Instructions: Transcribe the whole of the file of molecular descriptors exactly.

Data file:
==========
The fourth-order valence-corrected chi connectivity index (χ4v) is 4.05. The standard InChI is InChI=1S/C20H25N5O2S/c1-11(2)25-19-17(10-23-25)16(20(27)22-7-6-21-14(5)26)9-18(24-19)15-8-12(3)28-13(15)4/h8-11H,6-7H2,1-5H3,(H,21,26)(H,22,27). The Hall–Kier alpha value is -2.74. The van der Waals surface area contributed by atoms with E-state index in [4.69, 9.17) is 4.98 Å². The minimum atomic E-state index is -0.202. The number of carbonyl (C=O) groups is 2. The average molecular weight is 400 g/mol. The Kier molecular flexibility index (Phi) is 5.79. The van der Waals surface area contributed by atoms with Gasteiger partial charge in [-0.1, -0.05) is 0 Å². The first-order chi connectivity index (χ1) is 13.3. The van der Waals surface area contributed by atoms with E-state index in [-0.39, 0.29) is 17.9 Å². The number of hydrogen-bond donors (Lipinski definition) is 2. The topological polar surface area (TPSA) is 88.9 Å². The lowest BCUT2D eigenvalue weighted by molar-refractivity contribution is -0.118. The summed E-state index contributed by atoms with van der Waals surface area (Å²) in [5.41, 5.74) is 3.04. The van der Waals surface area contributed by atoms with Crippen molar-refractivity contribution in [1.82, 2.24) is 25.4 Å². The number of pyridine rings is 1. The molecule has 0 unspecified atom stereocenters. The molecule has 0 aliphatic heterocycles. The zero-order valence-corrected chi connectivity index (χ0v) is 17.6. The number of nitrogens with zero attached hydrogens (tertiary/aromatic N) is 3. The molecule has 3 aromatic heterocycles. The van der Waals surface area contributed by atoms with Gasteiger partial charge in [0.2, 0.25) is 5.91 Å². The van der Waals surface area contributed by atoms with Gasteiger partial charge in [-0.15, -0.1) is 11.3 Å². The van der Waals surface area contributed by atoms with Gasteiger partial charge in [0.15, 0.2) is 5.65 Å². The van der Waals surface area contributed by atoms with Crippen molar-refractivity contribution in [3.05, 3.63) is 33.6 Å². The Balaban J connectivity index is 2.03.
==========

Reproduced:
The fourth-order valence-corrected chi connectivity index (χ4v) is 4.05. The standard InChI is InChI=1S/C20H25N5O2S/c1-11(2)25-19-17(10-23-25)16(20(27)22-7-6-21-14(5)26)9-18(24-19)15-8-12(3)28-13(15)4/h8-11H,6-7H2,1-5H3,(H,21,26)(H,22,27). The Hall–Kier alpha value is -2.74. The van der Waals surface area contributed by atoms with E-state index in [4.69, 9.17) is 4.98 Å². The minimum atomic E-state index is -0.202. The number of carbonyl (C=O) groups is 2. The average molecular weight is 400 g/mol. The Kier molecular flexibility index (Phi) is 5.79. The van der Waals surface area contributed by atoms with Gasteiger partial charge in [-0.1, -0.05) is 0 Å². The first-order chi connectivity index (χ1) is 13.3. The van der Waals surface area contributed by atoms with E-state index in [-0.39, 0.29) is 17.9 Å². The number of hydrogen-bond donors (Lipinski definition) is 2. The topological polar surface area (TPSA) is 88.9 Å². The lowest BCUT2D eigenvalue weighted by molar-refractivity contribution is -0.118. The summed E-state index contributed by atoms with van der Waals surface area (Å²) in [5.41, 5.74) is 3.04. The van der Waals surface area contributed by atoms with Crippen molar-refractivity contribution in [1.82, 2.24) is 25.4 Å². The number of pyridine rings is 1. The molecule has 0 unspecified atom stereocenters. The molecule has 0 aliphatic heterocycles. The zero-order valence-corrected chi connectivity index (χ0v) is 17.6. The number of nitrogens with zero attached hydrogens (tertiary/aromatic N) is 3. The molecule has 3 aromatic heterocycles. The van der Waals surface area contributed by atoms with Gasteiger partial charge in [0.2, 0.25) is 5.91 Å². The van der Waals surface area contributed by atoms with Gasteiger partial charge in [-0.15, -0.1) is 11.3 Å². The van der Waals surface area contributed by atoms with Gasteiger partial charge in [0.15, 0.2) is 5.65 Å². The van der Waals surface area contributed by atoms with Crippen molar-refractivity contribution in [3.05, 3.63) is 33.6 Å². The Balaban J connectivity index is 2.03.